Study objective: To estimate the effectiveness of hysteroscopic polypectomy in premenopausal women with abnormal uterine bleeding and to identify prognostic factors for persistence or recurrence of symptoms after polypectomy.
Design: Retrospective study (Canadian Task Force classification II-3).
Setting: University teaching hospital.
Patients: Premenopausal women with abnormal uterine bleeding.
Intervention: Hysteroscopic polypectomy, regardless of whether combined with endometrial ablation or insertion of a levonorgestrel-releasing intrauterine device.
Measurements and main results: Seventy-eight consecutive patients met the inclusion criteria and were followed over time. Data were retrieved from medical records or from additional questionnaires sent to the patients. Failure of treatment was defined as persistence or recurrence of abnormal uterine bleeding after polypectomy, requiring further treatment. The mean age was 44.2 years (SD 5.2, 95% CI 33.9-54.4 years). Intervention-free survival after polypectomy, as calculated by Kaplan-Meier survival analysis, was 41.1% (SE 8.3%, 95% CI 24.8%-57.4%) after 4 years for patients who underwent only hysteroscopic polypectomy and 54.7% (SE 13.6%, 95% CI 28.0%-81.4%) for patients who underwent a polypectomy combined with endometrial ablation or insertion of a levonorgestrel-releasing intrauterine device (p = .08). Cox regression analyses revealed no statistically significant predictors for persistence or recurrence of symptoms after polypectomy.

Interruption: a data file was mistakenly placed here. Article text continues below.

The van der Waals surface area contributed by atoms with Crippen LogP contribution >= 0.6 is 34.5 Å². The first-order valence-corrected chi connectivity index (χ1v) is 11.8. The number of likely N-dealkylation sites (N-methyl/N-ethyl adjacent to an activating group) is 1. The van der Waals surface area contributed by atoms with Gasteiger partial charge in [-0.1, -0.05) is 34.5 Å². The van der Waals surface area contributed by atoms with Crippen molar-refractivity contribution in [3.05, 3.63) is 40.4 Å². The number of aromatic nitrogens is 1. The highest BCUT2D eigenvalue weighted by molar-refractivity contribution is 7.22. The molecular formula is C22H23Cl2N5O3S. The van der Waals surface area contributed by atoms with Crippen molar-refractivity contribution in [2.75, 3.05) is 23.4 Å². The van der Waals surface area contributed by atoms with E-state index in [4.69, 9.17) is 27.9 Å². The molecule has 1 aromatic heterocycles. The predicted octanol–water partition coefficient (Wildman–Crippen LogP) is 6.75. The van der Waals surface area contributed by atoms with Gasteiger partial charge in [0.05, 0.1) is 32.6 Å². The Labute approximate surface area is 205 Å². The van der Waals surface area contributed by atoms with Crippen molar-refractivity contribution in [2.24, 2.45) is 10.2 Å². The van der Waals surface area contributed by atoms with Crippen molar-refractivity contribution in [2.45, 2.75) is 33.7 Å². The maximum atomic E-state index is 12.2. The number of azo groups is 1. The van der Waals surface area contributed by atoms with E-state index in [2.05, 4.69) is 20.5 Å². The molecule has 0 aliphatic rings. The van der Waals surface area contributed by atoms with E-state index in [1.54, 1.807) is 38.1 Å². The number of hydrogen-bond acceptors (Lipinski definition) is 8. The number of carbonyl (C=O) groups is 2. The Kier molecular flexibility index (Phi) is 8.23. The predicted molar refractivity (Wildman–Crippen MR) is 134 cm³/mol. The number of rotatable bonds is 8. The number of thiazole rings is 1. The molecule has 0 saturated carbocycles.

Conclusion: Nearly 60% of patients required further treatment for persistence or recurrence of abnormal uterine bleeding 4 years after hysteroscopic polypectomy. Although not significant, outcome of treatment tended to improve by combining polypectomy with either an endometrial ablation or insertion of a levonorgestrel-releasing intrauterine device.